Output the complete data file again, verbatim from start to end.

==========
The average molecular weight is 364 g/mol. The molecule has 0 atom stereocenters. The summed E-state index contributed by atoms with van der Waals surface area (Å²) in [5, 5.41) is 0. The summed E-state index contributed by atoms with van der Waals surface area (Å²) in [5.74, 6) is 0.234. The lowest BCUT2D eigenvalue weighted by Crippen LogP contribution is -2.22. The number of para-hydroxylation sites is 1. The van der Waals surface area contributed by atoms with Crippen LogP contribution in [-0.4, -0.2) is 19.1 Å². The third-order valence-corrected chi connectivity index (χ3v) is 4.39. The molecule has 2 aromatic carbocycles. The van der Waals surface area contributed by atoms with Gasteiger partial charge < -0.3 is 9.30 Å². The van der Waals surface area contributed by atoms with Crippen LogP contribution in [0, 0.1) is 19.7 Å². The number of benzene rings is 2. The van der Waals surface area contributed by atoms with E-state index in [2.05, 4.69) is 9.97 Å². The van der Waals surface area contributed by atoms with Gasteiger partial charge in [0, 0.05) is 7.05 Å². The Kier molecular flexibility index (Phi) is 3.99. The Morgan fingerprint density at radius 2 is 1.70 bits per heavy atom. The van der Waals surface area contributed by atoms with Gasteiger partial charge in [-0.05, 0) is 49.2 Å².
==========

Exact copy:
The average molecular weight is 364 g/mol. The molecule has 0 atom stereocenters. The summed E-state index contributed by atoms with van der Waals surface area (Å²) in [5, 5.41) is 0. The summed E-state index contributed by atoms with van der Waals surface area (Å²) in [5.74, 6) is 0.234. The lowest BCUT2D eigenvalue weighted by Crippen LogP contribution is -2.22. The number of para-hydroxylation sites is 1. The van der Waals surface area contributed by atoms with Crippen LogP contribution in [-0.4, -0.2) is 19.1 Å². The third-order valence-corrected chi connectivity index (χ3v) is 4.39. The molecule has 2 aromatic carbocycles. The van der Waals surface area contributed by atoms with Gasteiger partial charge < -0.3 is 9.30 Å². The van der Waals surface area contributed by atoms with Crippen LogP contribution in [0, 0.1) is 19.7 Å². The number of benzene rings is 2. The van der Waals surface area contributed by atoms with E-state index in [2.05, 4.69) is 9.97 Å². The van der Waals surface area contributed by atoms with Gasteiger partial charge in [0, 0.05) is 7.05 Å². The Kier molecular flexibility index (Phi) is 3.99. The Morgan fingerprint density at radius 2 is 1.70 bits per heavy atom. The van der Waals surface area contributed by atoms with Gasteiger partial charge in [-0.05, 0) is 49.2 Å².